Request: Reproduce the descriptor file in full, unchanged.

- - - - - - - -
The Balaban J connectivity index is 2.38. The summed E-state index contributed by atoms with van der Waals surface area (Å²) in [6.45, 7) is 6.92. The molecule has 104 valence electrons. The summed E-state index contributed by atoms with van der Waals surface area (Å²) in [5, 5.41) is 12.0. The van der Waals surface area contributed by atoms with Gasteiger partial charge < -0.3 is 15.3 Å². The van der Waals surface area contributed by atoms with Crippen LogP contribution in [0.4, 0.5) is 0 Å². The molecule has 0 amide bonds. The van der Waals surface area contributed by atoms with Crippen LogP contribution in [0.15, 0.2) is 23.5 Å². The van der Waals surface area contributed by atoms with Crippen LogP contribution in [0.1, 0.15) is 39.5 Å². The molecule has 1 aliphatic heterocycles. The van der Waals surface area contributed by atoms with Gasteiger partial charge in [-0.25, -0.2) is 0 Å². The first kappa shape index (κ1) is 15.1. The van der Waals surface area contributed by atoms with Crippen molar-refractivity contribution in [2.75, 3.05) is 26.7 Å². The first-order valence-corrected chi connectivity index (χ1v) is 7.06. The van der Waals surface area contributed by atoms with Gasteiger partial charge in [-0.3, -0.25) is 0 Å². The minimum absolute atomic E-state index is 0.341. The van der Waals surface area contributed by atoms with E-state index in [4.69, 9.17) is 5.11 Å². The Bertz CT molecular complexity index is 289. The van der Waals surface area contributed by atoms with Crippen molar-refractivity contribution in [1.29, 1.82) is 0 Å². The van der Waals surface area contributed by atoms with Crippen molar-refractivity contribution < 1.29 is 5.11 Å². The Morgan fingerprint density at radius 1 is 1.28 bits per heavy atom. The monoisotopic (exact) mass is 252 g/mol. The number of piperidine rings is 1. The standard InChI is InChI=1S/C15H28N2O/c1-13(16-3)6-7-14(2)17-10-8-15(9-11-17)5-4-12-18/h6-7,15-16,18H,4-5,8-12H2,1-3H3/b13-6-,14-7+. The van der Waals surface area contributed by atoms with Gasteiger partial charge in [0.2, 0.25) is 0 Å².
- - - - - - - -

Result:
The Balaban J connectivity index is 2.38. The summed E-state index contributed by atoms with van der Waals surface area (Å²) in [6.45, 7) is 6.92. The molecule has 104 valence electrons. The summed E-state index contributed by atoms with van der Waals surface area (Å²) in [5, 5.41) is 12.0. The van der Waals surface area contributed by atoms with Gasteiger partial charge < -0.3 is 15.3 Å². The van der Waals surface area contributed by atoms with Crippen LogP contribution in [0.4, 0.5) is 0 Å². The molecule has 0 amide bonds. The van der Waals surface area contributed by atoms with Crippen LogP contribution in [0.15, 0.2) is 23.5 Å². The van der Waals surface area contributed by atoms with Crippen LogP contribution in [0.1, 0.15) is 39.5 Å². The molecule has 1 aliphatic heterocycles. The van der Waals surface area contributed by atoms with Gasteiger partial charge in [-0.25, -0.2) is 0 Å². The first kappa shape index (κ1) is 15.1. The van der Waals surface area contributed by atoms with Crippen molar-refractivity contribution in [2.75, 3.05) is 26.7 Å². The first-order valence-corrected chi connectivity index (χ1v) is 7.06. The van der Waals surface area contributed by atoms with Gasteiger partial charge in [-0.3, -0.25) is 0 Å². The minimum absolute atomic E-state index is 0.341. The van der Waals surface area contributed by atoms with E-state index in [4.69, 9.17) is 5.11 Å². The Bertz CT molecular complexity index is 289. The van der Waals surface area contributed by atoms with Crippen molar-refractivity contribution in [1.29, 1.82) is 0 Å². The van der Waals surface area contributed by atoms with Crippen molar-refractivity contribution < 1.29 is 5.11 Å². The Morgan fingerprint density at radius 1 is 1.28 bits per heavy atom. The monoisotopic (exact) mass is 252 g/mol. The number of piperidine rings is 1. The standard InChI is InChI=1S/C15H28N2O/c1-13(16-3)6-7-14(2)17-10-8-15(9-11-17)5-4-12-18/h6-7,15-16,18H,4-5,8-12H2,1-3H3/b13-6-,14-7+. The van der Waals surface area contributed by atoms with Gasteiger partial charge in [0.2, 0.25) is 0 Å².